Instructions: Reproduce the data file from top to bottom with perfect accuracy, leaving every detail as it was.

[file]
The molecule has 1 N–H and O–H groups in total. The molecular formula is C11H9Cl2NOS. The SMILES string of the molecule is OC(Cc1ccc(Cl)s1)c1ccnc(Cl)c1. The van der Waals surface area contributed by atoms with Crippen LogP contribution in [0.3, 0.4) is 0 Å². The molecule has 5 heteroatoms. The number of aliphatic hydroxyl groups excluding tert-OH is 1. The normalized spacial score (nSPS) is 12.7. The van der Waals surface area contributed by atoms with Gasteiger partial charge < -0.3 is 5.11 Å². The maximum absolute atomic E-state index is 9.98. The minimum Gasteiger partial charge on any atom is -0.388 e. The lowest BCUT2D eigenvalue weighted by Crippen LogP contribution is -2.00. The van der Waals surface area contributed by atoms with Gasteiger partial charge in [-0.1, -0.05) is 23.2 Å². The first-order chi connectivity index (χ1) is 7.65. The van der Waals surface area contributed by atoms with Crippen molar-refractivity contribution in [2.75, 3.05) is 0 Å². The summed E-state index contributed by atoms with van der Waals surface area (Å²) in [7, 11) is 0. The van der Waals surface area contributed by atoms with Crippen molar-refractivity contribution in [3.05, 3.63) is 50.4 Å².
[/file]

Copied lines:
The molecule has 1 N–H and O–H groups in total. The molecular formula is C11H9Cl2NOS. The SMILES string of the molecule is OC(Cc1ccc(Cl)s1)c1ccnc(Cl)c1. The van der Waals surface area contributed by atoms with Crippen LogP contribution in [0.3, 0.4) is 0 Å². The molecule has 5 heteroatoms. The number of aliphatic hydroxyl groups excluding tert-OH is 1. The normalized spacial score (nSPS) is 12.7. The van der Waals surface area contributed by atoms with Gasteiger partial charge < -0.3 is 5.11 Å². The maximum absolute atomic E-state index is 9.98. The minimum Gasteiger partial charge on any atom is -0.388 e. The lowest BCUT2D eigenvalue weighted by Crippen LogP contribution is -2.00. The van der Waals surface area contributed by atoms with Gasteiger partial charge in [-0.1, -0.05) is 23.2 Å². The first-order chi connectivity index (χ1) is 7.65. The van der Waals surface area contributed by atoms with Crippen molar-refractivity contribution in [2.75, 3.05) is 0 Å². The summed E-state index contributed by atoms with van der Waals surface area (Å²) in [7, 11) is 0. The van der Waals surface area contributed by atoms with Crippen molar-refractivity contribution in [3.05, 3.63) is 50.4 Å².